In one of the oldest documented cases of prostate cancer in history, a recent radiological examination of an Egyptian mummy revealed that the ancient Egyptians were affected by prostate cancer too. The mummy, one of the exhibits at Lisbon’s National Archaeology Museum, is from Egypt’s Ptolemaic period. Estimated to have died in his mid-fifties, new advances in scanning technology reveal that the ancient royal suffered from heart disease and osteoarthritis but likely died as a result of advanced prostate cancer that had metastasized and spread through much of the skeleton. It’s an interesting example of the fact that although ancient Egyptian royalty exercised great power, they were powerless in the face of a disease for which the average person today has many options to treat.
Although it’s the first definitive proof that the ancient Egyptians suffered from a health issue that continues to plague modern populations, it’s not the oldest example on record. In 2007, the 2,700-year-old skeleton of a Scythian king was found in the south of modern-day Siberia. Although it’s unsure whether the advanced case of prostate cancer caused the king’s death, the skeleton showed that the cancer had metastasized. It may seem odd that so few examples of prostate cancers have been discovered in the historical record. But prostate cancer tends to strike men in their 40s and older. The fact that life expectancies for much of history were so much lower than today may account for the relative rarity in ancient times. It’s entirely possible that men simply didn’t live long enough for symptoms to develop. It’s also possible that our ancient ancestors lived in an environment containing fewer carcinogens.
Prostate cancer doesn’t get a lot of press, news coverage, or philanthropic support as breast or lung cancer, but it’s a serious health concern for men. My grandfather died from surgical complications after a prostate cancer operation. And although treatments have become more sophisticated with time, prostate cancer is deadly if undetected and untreated. My father also was diagnosed with prostate cancer and though his operation was successful, the radiation that was used to treat him damaged his bladder and as a result he suffers from occasional incontinence and the need to urinate frequently. This causes frequent trips to the bathroom which disturb his sleep nightly and can lead to embarrassing situations in public. Although his prostate cancer was detected early and promptly treated, he could have benefited from treatment options that focus on precision.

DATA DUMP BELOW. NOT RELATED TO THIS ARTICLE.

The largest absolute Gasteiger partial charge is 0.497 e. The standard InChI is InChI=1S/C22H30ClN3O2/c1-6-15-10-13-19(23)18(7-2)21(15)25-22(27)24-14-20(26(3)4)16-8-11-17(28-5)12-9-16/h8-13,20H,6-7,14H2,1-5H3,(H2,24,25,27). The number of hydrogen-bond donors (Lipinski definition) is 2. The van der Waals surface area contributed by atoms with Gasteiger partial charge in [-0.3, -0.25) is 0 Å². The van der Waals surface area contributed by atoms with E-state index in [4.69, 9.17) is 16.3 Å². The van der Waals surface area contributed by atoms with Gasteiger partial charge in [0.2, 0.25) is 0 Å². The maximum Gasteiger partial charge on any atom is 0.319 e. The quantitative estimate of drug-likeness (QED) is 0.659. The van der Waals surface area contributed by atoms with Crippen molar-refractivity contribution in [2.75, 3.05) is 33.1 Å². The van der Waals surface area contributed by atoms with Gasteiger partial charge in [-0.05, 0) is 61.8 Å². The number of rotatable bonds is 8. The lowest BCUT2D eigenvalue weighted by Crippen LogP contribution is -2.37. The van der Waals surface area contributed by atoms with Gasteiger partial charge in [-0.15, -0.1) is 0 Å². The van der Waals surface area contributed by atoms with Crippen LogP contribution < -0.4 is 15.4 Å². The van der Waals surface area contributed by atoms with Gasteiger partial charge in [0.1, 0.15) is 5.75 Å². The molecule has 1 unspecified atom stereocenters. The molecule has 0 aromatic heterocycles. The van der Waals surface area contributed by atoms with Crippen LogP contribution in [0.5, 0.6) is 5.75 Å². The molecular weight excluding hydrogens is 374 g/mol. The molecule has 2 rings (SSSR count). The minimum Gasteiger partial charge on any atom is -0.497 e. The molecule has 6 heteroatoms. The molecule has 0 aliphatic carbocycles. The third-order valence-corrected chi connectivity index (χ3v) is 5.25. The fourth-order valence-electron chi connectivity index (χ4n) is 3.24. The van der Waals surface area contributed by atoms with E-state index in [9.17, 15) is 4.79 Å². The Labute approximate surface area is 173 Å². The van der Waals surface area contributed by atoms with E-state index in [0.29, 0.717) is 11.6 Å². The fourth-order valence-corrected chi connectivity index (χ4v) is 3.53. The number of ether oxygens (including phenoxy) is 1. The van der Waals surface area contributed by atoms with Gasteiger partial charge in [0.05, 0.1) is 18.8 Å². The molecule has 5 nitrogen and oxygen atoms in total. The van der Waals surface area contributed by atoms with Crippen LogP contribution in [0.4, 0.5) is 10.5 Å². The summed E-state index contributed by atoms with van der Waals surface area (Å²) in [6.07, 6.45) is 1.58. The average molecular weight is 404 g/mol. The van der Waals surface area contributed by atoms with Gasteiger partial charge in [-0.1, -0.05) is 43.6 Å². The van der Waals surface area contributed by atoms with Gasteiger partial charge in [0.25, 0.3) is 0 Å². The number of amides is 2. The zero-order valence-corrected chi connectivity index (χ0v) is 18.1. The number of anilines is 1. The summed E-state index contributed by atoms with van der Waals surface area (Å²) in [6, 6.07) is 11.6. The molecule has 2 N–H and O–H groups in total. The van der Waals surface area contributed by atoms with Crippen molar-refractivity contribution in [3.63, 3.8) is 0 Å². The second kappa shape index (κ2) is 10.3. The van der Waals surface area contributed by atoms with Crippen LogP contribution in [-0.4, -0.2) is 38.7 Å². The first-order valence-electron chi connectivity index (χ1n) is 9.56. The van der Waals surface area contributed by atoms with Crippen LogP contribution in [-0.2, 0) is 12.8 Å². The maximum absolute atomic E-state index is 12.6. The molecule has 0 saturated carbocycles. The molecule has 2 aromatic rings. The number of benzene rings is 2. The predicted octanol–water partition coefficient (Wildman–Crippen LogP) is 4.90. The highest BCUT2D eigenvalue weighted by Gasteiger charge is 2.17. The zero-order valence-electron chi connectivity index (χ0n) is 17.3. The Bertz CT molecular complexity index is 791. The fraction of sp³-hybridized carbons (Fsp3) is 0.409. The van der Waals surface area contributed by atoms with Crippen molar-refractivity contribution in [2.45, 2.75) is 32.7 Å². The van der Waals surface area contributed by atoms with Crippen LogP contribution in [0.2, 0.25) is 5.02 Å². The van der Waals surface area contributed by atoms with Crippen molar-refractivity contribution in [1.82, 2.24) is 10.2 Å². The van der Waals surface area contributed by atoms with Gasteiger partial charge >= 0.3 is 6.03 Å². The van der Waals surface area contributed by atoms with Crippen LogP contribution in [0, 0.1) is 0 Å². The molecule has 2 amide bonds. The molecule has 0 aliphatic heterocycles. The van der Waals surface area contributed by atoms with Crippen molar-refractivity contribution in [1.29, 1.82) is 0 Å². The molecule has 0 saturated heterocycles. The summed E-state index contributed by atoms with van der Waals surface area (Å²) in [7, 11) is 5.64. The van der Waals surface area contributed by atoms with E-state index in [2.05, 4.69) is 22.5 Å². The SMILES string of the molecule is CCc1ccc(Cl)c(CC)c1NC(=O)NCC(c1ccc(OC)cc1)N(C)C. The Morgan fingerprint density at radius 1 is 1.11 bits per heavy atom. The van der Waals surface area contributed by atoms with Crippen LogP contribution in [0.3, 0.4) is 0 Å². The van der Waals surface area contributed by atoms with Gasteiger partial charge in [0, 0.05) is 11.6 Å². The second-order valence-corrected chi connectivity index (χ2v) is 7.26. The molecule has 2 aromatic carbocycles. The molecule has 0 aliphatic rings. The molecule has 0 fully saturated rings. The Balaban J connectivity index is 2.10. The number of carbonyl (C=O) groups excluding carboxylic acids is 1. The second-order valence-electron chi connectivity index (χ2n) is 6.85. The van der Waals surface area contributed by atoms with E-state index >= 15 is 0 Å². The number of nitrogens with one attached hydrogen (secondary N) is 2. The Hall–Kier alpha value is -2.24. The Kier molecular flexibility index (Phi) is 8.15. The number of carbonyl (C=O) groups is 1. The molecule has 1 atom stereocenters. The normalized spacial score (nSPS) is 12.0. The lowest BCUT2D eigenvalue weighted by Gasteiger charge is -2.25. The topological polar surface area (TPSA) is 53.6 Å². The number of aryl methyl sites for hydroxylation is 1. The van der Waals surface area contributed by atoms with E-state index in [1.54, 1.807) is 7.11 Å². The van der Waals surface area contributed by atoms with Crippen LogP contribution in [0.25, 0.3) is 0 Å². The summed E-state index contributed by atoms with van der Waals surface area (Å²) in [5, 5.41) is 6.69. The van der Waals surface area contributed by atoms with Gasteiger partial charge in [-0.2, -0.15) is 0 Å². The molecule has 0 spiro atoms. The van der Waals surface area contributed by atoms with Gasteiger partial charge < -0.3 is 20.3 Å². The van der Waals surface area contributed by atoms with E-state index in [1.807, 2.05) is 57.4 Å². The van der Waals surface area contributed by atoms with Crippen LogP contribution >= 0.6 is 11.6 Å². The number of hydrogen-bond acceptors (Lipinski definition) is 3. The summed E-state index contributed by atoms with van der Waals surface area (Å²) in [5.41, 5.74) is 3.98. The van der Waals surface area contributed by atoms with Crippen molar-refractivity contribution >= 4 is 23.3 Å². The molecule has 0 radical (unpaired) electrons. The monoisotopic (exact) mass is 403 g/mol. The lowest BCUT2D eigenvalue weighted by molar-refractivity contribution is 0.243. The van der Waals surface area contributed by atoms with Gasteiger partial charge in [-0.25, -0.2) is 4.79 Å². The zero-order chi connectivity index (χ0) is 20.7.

Proton therapy is a treatment option for prostate cancer that’s been used since the 1950s. Unlike other forms of radiation treatments, the proton beam used in proton therapy places most of its energy directly at the targeted tissue which spares the surrounding healthy tissue. This results in a naturally more precise method of targeting cancerous tissue and may have been a better option for my father’s prostate cancer treatment. The good news about prostate cancer is that men have treatment options that just weren’t possible in the past. But early detection is still the best way to ensure that treatment options have the highest chances of success.